CANADA FX DEBT-C$ plumbs 4-week low on weak data, oil price

* C$ closes at C$0.9881, or $1.0120
    * Touches weakest level since Sept. 6
    * Hurt by signs global economy faltering

    By Cameron French
    TORONTO, Oct 3 (Reuters) - The Canadian dollar dropped to a
near four-week low against the U.S. dollar on Wednesday, dragged
down by weak overseas economic data and retreating oil prices.
    The currency's slide was hastened by a broader rally in the
U.S. dollar, which gained against a range of currencies
following the release of more upbeat economic numbers there.
    "We pushed down towards the low after the data that was out
this morning, and then things have steadily been reversing (back
and forth) since then," said David Bradley, director of foreign
exchange trading at Scotiabank.
    "Given the fact that crude's down four bucks, I think the
Canadian dollar's probably holding in quite well."
    Crude oil prices posted their largest drop in four months
during the session, hurt by fears that a recession could further
hurt global demand for raw materials. 
    Canada's large energy industry and role as an oil and gas
exporter means that the currency often follows the lead of crude
prices. But the main move was courtesy of overnight data.
    China's official purchasing managers' index fell sharply in
September as growth in the manufacturing industry stabilized at
a slower pace, raising concerns about commodity demand.
    Australia's trade deficit blew out to its widest in
three-and-a-half years in August as falling commodity demand ate
into export earnings, while business surveys showed euro zone
companies dealing with dwindling new orders and faster
    The Canadian dollar closed at C$0.9881 to the U.S.
dollar, or $1.0120, down from C$0.9843, or C$1.0160 on Tuesday.
    It hit a session low of C$0.9886, or $1.0115, its weakest
point since Sept. 6.
    While the currency has been on the defensive of late,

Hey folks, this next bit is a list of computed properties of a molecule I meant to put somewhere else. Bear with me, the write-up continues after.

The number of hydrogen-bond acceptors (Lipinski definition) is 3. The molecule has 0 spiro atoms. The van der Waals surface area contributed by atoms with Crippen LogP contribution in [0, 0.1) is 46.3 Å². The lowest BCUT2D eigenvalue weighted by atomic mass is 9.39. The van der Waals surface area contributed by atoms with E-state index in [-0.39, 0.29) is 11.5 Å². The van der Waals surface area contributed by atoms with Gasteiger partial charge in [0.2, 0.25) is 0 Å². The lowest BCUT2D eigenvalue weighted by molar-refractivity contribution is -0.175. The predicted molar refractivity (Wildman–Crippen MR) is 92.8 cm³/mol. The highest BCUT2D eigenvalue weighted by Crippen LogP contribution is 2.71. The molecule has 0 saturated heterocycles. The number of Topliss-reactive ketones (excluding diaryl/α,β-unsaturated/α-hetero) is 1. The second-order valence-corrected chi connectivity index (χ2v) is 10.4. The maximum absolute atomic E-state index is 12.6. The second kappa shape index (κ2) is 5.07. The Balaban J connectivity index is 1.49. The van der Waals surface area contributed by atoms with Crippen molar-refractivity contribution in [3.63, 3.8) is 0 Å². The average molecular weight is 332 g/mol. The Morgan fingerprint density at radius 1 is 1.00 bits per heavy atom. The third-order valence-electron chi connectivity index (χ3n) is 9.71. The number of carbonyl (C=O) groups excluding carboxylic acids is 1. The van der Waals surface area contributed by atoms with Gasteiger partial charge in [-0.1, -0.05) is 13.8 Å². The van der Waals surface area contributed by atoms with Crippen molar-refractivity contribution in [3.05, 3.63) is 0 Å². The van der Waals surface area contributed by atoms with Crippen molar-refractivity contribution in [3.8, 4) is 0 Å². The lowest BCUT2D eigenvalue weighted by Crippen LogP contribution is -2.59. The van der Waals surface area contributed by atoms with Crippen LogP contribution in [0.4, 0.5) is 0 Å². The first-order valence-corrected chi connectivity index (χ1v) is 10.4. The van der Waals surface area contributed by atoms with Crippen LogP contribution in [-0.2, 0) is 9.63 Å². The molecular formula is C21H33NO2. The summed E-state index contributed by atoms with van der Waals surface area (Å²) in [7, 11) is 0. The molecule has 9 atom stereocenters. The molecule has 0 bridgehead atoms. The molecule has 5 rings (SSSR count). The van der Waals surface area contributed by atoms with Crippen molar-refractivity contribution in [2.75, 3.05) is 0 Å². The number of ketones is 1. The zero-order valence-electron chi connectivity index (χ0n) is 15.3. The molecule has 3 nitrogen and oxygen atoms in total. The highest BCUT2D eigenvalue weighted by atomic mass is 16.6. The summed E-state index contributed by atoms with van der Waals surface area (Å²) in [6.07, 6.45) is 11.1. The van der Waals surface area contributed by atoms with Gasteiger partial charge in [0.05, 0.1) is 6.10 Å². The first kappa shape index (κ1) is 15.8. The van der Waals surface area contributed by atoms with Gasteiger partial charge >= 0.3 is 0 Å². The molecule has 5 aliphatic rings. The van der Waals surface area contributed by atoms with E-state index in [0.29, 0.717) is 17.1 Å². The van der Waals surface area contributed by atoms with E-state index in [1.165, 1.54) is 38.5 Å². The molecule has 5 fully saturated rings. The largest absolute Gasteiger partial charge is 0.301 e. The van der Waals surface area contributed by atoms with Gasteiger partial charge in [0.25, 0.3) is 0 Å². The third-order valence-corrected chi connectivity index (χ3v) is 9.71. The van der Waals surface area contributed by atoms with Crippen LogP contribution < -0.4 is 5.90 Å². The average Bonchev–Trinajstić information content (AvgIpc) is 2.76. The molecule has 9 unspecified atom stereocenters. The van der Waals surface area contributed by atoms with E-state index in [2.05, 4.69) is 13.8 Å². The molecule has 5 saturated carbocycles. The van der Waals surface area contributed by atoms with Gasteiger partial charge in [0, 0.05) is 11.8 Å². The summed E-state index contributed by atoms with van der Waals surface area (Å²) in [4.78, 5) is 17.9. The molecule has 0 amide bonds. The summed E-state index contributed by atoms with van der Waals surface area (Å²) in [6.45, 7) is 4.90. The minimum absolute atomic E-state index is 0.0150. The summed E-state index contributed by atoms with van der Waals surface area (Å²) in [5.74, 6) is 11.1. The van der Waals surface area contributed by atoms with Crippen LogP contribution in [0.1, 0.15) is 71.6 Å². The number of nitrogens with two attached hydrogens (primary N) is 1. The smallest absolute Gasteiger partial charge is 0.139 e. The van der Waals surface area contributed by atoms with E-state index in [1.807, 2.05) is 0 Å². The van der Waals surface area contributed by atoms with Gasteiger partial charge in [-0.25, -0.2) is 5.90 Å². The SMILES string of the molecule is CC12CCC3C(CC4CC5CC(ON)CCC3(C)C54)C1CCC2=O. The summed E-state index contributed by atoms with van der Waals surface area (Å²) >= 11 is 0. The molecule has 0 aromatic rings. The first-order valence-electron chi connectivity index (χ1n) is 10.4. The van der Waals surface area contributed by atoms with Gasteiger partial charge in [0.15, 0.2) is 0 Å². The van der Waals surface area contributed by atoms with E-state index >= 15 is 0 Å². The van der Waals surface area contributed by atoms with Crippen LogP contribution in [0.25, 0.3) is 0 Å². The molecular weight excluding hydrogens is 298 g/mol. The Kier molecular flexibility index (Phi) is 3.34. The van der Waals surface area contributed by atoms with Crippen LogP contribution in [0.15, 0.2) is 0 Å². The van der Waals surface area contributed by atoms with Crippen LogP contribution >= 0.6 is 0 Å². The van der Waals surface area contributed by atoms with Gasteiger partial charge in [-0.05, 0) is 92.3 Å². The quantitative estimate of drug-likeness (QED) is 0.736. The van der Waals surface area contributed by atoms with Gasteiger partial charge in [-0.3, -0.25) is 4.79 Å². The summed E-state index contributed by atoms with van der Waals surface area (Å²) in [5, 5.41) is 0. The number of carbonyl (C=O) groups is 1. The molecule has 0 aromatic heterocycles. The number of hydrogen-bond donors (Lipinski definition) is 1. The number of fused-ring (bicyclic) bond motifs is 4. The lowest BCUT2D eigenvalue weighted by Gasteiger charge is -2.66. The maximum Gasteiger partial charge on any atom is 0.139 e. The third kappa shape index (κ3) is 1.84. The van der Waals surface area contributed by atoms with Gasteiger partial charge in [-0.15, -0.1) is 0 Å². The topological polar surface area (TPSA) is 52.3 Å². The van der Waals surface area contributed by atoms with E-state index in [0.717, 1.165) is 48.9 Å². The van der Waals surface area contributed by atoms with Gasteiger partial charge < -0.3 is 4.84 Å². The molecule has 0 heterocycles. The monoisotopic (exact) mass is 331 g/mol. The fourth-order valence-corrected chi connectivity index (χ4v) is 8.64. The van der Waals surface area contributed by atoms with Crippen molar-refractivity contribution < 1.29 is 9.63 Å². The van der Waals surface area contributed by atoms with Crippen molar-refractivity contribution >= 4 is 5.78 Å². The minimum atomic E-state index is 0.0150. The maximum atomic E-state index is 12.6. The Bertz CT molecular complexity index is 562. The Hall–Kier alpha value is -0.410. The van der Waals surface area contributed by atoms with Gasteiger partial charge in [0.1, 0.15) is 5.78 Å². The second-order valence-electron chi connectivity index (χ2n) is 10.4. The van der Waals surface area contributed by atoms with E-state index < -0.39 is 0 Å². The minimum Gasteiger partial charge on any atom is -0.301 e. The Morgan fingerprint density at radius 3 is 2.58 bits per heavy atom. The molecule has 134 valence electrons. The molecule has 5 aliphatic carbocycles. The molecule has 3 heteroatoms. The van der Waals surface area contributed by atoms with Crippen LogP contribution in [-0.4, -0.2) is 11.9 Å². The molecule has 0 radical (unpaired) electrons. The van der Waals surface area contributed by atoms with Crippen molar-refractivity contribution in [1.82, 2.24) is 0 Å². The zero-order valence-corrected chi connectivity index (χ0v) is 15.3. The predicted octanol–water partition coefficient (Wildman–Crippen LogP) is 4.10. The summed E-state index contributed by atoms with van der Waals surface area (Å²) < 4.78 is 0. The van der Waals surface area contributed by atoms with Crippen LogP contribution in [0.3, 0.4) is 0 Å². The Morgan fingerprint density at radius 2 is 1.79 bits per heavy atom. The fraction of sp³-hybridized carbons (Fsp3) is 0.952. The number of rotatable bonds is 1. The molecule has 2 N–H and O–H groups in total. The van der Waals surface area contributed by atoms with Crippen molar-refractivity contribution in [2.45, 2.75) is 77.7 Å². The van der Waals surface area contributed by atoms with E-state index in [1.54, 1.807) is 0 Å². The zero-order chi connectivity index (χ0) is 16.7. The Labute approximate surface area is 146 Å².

analysts said payroll reports due from Canada and the United
States on Friday could jar it out of its recent trend. 
    "If the Canadian numbers surprise to the topside that would
probably take some of the wind out of the sails of this move,"
said Matt Perrier, director of foreign exchange sales at Bank of
    Indeed, despite its recent decline, the currency is still
comfortably above parity with the U.S. dollar. And a Reuters
poll published on Wednesday showed the Canadian dollar is
expected to strengthen in the coming year, boosted by a hawkish
Bank of Canada and the U.S. Federal Reserve's efforts to bolster
the recovery with fresh stimulus. 
    In addition to the jobs data, central bank decisions could
impact the currency's moves ahead of the Canadian Thanksgiving
long weekend.
    The European Central Bank will decide on Thursday whether to
hold rates or cut them to offer further support for stumbling
euro zone countries. 
    The Bank of Japan is expected to keep monetary settings
unchanged on Friday even as weakening Asian manufacturing
activity clouds the outlook. The bank is seen preferring to
spend some time reviewing the effects of its policy loosening
last month. 
    Canadian government bond prices were mixed, with the
two-year bond unchanged to yield 1.064 percent, while
the benchmark 10-year bond rose 2 Canadian cents,
yielding 1.722 percent.